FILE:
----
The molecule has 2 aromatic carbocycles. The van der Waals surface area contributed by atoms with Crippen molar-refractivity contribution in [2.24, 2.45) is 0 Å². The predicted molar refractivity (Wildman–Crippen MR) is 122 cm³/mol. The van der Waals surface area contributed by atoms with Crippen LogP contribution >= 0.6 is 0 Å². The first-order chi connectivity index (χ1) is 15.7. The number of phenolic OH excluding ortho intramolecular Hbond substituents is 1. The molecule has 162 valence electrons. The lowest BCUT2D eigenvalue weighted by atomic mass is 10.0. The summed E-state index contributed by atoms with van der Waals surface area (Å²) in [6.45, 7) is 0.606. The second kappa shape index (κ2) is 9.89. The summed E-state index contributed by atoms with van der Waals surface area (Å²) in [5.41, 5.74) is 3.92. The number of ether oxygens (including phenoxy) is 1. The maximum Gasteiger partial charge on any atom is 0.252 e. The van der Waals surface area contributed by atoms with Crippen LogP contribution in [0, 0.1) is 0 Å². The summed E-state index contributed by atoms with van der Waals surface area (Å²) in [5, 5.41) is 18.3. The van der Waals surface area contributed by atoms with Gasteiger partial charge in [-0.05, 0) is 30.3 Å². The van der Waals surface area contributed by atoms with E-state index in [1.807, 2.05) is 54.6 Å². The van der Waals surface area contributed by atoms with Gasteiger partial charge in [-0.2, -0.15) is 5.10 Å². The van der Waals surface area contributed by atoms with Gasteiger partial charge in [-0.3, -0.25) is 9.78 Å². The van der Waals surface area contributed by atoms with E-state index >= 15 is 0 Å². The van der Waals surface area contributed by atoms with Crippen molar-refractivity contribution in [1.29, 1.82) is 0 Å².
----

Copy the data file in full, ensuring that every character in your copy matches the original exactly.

The molecule has 2 aromatic carbocycles. The van der Waals surface area contributed by atoms with Crippen molar-refractivity contribution in [2.24, 2.45) is 0 Å². The predicted molar refractivity (Wildman–Crippen MR) is 122 cm³/mol. The van der Waals surface area contributed by atoms with Crippen LogP contribution >= 0.6 is 0 Å². The first-order chi connectivity index (χ1) is 15.7. The number of phenolic OH excluding ortho intramolecular Hbond substituents is 1. The molecule has 162 valence electrons. The lowest BCUT2D eigenvalue weighted by atomic mass is 10.0. The summed E-state index contributed by atoms with van der Waals surface area (Å²) in [6.45, 7) is 0.606. The second kappa shape index (κ2) is 9.89. The summed E-state index contributed by atoms with van der Waals surface area (Å²) in [5.41, 5.74) is 3.92. The number of ether oxygens (including phenoxy) is 1. The maximum Gasteiger partial charge on any atom is 0.252 e. The van der Waals surface area contributed by atoms with Crippen LogP contribution in [0, 0.1) is 0 Å². The summed E-state index contributed by atoms with van der Waals surface area (Å²) in [5, 5.41) is 18.3. The van der Waals surface area contributed by atoms with Gasteiger partial charge in [-0.05, 0) is 30.3 Å². The van der Waals surface area contributed by atoms with E-state index in [1.807, 2.05) is 54.6 Å². The van der Waals surface area contributed by atoms with Gasteiger partial charge in [-0.2, -0.15) is 5.10 Å². The van der Waals surface area contributed by atoms with Gasteiger partial charge in [-0.3, -0.25) is 9.78 Å². The van der Waals surface area contributed by atoms with E-state index >= 15 is 0 Å². The van der Waals surface area contributed by atoms with Crippen molar-refractivity contribution in [1.29, 1.82) is 0 Å².